Posts Tagged ‘apple recipes’

Tuesday Recipe: Pork Roast with Sauerkraut & Apples

Tuesday, September 25th, 2012

In honor of September’s National Apple Month, consider this hearty recipe for dinner tonight. With use of your crock pot or other slow cooker, this recipe has a lot to offer in terms of autumnal flavor. The Pork Roast with Sauerkraut & Apples recipe is courtesy of our Super Fast Slow Cooker Recipes Cookbook shown below, and is ready in just 5 easy steps.

Super Fast Slow Cooker Recipes CookbookWhat You’ll Need:

  • 2-3 lbs of boneless pork sirloin roast
  • 32-oz. jar sauerkraut, drained
  • 3/4 c. brown sugar, packed
  • 1 tbl. caraway seed
  • 1 Red or Golden Delicious apple; cored, peeled & quartered


1. Place pork roast in your slow cooker.

2. In a separate bowl, mix together the sauerkraut, brown sugar, and caraway seed.

3. Pour sauerkraut mixture over the pork roast.

4. Next, place your quartered apples on top.

5. Cover and cook on low setting for 8-10 hours, OR cook on high setting for 4-5 hours. Makes 4-6 servings.

Try using our Apple Master to assist you in peeling and coring your apples. Be sure to scroll down on the product page to check out our new instructional video. We show you how this tool speeds up the process of peeling apples, which can often be quite time consuming.

Learn more about National Apple Month, which by many organizations is celebrated through November, by clicking here: More Info.

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Baked Apples in Maine Syrup

Tuesday, November 15th, 2011

Pumpkin PotholderMore fantastic uses for Maine syrup. Try this as a Thanksgiving treat.

You Will Need:
4 large apples
1 C apple cider
2 Tbs lemon juice
1/3 C dried currants
1/2 C Maine Maple Syrup
1/4 tsp ground cloves
1/4 tsp ground cinnamon

Preheat oven to 375 degrees.
Core and seed apples.
Stuff with currants.
Place in baking dish.
Combine remaining ingredients.
Pour over apples
Bake uncovered 45min, basting often.
Serve warm.

Haeger Square Baker1 Qt Maine Maple Syrup

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An Apple a Day…

Wednesday, September 7th, 2011

As the old saying goes, “an apple a day, keeps the doctor away.” This statement still proves to be true as doctors and researches continue to find new benefits regarding the consumption of this popular red fruit. Such health advantages include: weight loss, diabetes management, various types of cancer prevention, lowers your cholesterol, bone protection and much more. So if your not one of the over 80% of Americans who buy and eat apples every year, start enjoying them this fall season!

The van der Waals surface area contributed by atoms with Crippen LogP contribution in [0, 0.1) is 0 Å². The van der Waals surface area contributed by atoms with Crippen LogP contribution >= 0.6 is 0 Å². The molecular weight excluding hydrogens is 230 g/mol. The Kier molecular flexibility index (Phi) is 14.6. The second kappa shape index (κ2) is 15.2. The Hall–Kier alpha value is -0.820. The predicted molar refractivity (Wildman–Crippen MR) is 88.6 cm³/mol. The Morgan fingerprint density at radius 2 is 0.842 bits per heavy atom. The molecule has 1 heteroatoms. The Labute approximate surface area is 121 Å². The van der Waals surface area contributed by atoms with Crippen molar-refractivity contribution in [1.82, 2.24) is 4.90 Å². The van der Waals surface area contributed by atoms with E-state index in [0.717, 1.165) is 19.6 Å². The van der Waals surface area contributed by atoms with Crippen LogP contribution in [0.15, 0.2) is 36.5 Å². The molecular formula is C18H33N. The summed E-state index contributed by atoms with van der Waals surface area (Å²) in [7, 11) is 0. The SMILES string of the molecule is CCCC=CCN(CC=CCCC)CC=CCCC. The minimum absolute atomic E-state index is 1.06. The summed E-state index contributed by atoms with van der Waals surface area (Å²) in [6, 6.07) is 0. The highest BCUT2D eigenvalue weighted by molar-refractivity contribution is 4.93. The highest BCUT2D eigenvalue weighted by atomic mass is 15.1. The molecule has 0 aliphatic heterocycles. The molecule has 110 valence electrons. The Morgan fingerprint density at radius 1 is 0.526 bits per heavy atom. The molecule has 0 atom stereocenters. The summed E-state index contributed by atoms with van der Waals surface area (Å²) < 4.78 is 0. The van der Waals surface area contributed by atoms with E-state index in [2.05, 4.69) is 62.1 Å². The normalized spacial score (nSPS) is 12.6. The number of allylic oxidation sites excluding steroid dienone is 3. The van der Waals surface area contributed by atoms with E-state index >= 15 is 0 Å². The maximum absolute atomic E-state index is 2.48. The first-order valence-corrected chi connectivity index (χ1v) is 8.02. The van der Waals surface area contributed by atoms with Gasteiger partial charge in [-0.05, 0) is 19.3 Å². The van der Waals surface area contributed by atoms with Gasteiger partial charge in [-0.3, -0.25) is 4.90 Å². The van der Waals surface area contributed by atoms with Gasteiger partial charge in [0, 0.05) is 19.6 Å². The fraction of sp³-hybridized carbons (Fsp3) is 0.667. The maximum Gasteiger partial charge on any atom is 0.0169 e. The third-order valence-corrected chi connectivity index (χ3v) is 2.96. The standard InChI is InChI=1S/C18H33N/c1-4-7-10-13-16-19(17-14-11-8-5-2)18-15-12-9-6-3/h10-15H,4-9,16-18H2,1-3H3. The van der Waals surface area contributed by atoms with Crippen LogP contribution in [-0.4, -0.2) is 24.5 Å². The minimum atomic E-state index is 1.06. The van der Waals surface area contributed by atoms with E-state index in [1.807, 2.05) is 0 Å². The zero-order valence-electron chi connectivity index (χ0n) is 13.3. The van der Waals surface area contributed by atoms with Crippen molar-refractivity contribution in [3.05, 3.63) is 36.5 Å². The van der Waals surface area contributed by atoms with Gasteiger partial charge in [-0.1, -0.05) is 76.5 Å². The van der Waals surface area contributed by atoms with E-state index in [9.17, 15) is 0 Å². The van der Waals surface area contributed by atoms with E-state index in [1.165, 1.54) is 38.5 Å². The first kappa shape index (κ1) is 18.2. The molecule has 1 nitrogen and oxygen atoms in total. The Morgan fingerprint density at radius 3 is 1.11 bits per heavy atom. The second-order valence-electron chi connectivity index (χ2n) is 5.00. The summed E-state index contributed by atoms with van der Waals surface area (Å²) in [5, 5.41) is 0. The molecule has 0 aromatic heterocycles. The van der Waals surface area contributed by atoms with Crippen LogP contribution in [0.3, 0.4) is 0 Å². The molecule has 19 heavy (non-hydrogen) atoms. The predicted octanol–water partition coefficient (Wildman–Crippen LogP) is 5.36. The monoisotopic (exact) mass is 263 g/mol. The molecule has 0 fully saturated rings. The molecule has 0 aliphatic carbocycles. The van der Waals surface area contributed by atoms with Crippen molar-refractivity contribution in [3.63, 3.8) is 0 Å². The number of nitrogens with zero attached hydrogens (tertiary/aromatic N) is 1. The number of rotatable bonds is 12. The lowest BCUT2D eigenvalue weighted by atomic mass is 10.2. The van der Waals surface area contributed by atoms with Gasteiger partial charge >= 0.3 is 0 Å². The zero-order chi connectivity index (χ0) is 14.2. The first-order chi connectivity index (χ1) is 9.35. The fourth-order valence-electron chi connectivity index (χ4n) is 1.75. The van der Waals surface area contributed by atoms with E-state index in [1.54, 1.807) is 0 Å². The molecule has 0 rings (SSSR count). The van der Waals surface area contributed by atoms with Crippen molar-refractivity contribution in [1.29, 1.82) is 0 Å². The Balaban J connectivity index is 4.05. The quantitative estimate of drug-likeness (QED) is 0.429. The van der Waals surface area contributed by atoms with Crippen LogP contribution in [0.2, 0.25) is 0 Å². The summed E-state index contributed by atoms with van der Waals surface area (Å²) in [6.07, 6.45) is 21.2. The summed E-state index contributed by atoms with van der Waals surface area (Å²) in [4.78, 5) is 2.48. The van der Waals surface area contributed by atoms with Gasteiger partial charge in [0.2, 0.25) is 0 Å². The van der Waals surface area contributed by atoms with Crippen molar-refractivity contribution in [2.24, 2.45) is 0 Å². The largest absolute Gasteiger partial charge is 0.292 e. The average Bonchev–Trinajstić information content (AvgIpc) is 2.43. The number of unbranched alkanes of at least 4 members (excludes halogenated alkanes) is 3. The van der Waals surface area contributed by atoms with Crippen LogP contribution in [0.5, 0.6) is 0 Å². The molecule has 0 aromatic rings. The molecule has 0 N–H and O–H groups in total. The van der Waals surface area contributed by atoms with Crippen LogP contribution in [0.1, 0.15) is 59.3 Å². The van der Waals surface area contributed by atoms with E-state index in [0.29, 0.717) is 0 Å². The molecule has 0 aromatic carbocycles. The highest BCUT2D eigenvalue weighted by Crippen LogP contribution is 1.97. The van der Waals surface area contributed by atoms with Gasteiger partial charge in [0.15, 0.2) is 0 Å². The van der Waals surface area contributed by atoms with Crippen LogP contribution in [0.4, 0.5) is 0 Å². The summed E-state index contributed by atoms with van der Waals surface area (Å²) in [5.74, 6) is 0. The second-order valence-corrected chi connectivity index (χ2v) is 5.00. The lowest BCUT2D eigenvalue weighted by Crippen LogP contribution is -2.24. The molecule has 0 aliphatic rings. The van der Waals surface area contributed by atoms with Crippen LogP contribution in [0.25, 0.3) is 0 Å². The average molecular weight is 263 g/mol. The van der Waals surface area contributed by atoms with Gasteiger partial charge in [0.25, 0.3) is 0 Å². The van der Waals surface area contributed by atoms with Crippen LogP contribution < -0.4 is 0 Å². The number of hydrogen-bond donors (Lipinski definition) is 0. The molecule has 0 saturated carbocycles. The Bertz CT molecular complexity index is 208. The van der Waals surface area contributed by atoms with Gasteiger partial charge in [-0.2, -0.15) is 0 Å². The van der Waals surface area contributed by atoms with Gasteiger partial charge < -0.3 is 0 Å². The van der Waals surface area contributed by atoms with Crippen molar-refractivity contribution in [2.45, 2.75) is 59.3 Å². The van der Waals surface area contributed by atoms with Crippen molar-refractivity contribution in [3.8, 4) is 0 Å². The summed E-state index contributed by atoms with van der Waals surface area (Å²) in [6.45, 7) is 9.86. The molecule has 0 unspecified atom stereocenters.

The apple first got its “roots” in Asia, where the Apple Tree’s ancestor, the Alma Tree still exists today. From the very beginning of international trade routes, the apple surely¬† found its way through the European continent. It wasn’t until about 1625 however,¬† that the first apple orchard was discovered near Boston, MA; being the first real sign of apples in North America. Did you know that the apple is the official state fruit for Rhode Island, New York, Washington and West Virginia?

Typically, the majority of the over 7,500 varieties of apples, mature during autumn. That’s why now is the perfect time to get to your local orchard and start picking! Of the numerous types of apples, a few stand out among the rest as they are excellent for many uses. Courtland Apples are sweet with a hint of tartness. Fuji Apples, introduced from Japan, have a reddish pink hue. Golden Delicious Apples are the sweet golden ones of the bunch and the Granny Smith Apples are of course, the green and very tart ones. The more infamous of the apples tend to be the McIntosh and Red Delicious varieties; both with a sweet taste and rich red color. Whichever your preference of apple, a good apple is one that is firm and well colored. Thus an apple with deep color, whether that be red, green or yellow, is ripe and ready to eat!

Apples have had their impact on culture as well. Most notably, in the religious sense as the “forbidden fruit” in the Garden of Eden. In Greek mythology the apple is considered sacred to the goddess Aphrodite, symbolizing the declaration or acceptance of love. All around the world and throughout the past three or four centuries apples have also become a star in the kitchen. Even the ancient Greeks noted, that they ate apples for their helpful aid in digestion. Apple recipes have taken different forms throughout the world, but the basics will always include everything from traditional apple pies to fresh apple juice.

Get inspired by apples at Sturbridge Yankee Workshop with a few of our apple themed products. For a couple of food items, try our Caramel Apple Bread Mix (as seen above) or our new Apple Pie Jelly, made right here in New England. Apples are a fun and easy way to transition your decor in the fall season, especially with our Mariposa Apples Sign, (Mariposa=Butterfly in Spanish) that will give you a welcoming, antique look. Or for a fresh autumn scent in your home, consider the Cinnamon Apple Swag made with naturally preserved apple slices.

“Good apple pies are a considerable part of our domestic happiness.” -Jane Austen

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